US And China Hints at Possible Complications for Climate Diplomacy
Washington/Shanghai: After several years of dismissing global action to fight climate change, U.S. leadership was formally challenged this week by China announcing bold new climate pledges.
Former Vice President Joe Biden has pledged to reinvigorate U.S. climate leadership if he wins the Nov. 3 election against incumbent President Donald Trump.
Re-establishing that leadership role, however, may not be so easy, according to U.S. and Chinese diplomats involved in past climate negotiations.
The 2015 Paris Agreement hinged on a pact between China and the United States, the world’s two biggest emitters, to cooperate on climate action. Now, the United States under Trump is poised to exit the treaty on Nov. 4, the day after the election.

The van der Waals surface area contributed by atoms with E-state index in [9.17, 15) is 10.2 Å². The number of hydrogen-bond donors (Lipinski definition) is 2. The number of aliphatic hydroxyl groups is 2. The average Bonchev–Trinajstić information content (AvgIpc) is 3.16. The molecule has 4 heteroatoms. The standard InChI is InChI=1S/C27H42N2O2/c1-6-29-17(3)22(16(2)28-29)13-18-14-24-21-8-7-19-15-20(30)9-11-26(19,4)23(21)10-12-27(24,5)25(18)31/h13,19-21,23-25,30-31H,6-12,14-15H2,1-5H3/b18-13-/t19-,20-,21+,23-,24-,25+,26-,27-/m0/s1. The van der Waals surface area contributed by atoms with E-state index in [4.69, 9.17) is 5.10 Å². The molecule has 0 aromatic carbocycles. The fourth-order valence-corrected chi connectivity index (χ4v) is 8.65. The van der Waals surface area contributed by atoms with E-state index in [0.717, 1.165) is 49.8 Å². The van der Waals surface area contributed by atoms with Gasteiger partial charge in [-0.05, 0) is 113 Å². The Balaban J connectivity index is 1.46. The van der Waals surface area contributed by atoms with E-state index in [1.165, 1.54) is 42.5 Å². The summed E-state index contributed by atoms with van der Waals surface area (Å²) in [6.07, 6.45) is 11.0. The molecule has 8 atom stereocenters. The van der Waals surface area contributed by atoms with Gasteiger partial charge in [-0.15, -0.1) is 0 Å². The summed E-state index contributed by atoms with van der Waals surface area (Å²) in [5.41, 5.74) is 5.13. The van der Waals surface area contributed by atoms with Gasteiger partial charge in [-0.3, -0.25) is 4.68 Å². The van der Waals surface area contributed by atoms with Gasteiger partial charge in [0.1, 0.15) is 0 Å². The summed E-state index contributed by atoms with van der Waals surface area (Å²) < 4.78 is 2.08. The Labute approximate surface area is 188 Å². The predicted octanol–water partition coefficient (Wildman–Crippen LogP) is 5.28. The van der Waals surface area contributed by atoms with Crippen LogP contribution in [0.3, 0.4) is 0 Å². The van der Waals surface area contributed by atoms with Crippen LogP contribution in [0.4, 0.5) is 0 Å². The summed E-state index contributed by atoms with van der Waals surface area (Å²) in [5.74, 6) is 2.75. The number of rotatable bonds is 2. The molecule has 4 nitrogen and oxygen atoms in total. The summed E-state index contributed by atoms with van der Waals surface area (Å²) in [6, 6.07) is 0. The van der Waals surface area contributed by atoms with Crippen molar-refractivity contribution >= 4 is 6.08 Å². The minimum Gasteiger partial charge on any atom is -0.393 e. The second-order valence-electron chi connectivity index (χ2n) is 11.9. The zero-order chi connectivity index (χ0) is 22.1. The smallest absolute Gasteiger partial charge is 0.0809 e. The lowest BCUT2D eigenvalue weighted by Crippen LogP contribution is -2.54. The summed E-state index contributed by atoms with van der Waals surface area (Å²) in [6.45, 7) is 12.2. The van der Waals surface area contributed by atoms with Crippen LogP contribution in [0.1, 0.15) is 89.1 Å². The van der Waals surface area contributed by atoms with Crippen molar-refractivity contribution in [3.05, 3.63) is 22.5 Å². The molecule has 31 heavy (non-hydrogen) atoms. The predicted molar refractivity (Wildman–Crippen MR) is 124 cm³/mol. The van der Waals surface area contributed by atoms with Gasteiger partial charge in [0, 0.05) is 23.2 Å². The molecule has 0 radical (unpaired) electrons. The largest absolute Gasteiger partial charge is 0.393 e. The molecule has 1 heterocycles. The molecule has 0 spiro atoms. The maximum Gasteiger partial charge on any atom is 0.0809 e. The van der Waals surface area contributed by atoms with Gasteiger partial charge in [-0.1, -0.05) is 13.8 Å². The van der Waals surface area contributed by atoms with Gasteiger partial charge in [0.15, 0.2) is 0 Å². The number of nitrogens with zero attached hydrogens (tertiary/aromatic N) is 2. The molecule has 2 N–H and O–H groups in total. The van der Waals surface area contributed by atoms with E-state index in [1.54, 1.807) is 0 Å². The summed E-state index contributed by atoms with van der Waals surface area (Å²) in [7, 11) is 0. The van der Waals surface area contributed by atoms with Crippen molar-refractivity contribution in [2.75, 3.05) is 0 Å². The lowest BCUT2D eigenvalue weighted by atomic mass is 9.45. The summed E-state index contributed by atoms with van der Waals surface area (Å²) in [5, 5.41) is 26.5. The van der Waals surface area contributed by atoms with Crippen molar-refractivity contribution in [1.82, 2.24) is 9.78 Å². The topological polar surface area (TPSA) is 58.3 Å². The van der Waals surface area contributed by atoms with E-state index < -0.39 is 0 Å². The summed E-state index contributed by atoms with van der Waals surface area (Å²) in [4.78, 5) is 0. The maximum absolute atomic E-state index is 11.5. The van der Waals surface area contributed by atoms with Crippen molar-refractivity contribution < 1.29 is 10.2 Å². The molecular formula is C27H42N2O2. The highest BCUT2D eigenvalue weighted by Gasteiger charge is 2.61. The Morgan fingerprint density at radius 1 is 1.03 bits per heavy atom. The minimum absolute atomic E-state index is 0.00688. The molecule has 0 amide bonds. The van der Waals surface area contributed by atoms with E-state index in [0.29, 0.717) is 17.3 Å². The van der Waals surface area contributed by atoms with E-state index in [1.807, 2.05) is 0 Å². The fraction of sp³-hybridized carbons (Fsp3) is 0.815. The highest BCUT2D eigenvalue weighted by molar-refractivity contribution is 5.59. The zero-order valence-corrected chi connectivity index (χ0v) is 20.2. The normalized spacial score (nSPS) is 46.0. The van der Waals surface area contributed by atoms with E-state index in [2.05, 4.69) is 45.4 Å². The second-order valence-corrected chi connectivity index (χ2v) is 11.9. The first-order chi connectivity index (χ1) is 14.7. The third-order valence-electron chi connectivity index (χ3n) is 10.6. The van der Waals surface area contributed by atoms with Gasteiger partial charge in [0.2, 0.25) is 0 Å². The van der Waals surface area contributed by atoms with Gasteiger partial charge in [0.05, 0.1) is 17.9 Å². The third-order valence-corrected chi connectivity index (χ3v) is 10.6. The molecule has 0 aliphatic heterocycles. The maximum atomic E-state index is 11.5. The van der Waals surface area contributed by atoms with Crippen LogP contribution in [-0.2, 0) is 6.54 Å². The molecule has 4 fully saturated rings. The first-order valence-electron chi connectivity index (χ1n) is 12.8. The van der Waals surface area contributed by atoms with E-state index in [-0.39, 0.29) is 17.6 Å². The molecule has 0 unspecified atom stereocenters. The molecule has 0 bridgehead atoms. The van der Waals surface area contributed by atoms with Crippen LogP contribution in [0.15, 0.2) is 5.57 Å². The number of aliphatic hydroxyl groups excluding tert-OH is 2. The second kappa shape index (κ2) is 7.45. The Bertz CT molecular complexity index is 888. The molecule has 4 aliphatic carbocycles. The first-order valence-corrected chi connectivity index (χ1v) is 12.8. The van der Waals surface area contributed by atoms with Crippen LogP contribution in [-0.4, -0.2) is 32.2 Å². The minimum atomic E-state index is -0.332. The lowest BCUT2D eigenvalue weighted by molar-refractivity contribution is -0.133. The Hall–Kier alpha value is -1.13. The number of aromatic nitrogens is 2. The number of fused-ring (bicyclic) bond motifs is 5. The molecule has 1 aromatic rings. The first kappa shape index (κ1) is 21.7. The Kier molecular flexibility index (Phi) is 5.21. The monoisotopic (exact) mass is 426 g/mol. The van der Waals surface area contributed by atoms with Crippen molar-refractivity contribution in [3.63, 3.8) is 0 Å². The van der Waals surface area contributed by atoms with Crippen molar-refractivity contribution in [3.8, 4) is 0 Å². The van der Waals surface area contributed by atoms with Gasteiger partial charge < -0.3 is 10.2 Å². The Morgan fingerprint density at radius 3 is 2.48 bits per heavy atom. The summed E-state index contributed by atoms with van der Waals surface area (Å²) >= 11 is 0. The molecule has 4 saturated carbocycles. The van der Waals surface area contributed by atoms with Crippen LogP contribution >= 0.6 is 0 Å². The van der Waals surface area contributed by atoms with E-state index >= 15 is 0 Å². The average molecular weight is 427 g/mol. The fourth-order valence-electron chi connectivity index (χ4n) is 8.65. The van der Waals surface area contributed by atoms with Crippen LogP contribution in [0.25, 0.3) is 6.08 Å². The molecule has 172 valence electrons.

And the once-careful negotiations between Washington and Beijing have unravelled to what experts say is the worst level in years. Under Trump, the United States has launched a trade war against China and blamed Beijing for the COVID-19 pandemic, while China has cracked down on pro-democracy protests in Hong Kong, imprisoned Uighurs in Xinjiang and escalated tensions in the South China Sea.
This week, the situation got even trickier as China’s President Xi Jinping announced plans to be carbon neutral by 2060 and urged the world to step up to the challenge.
Making global climate progress without reviving the U.S.-China relationship would be impossible, according to former U.S. climate envoy Todd Stern and other key figures behind the Paris agreement.
China produces 29% of global emissions - more than the EU and United States combined. Taken together, the three regions account for just over half of global carbon dioxide emissions.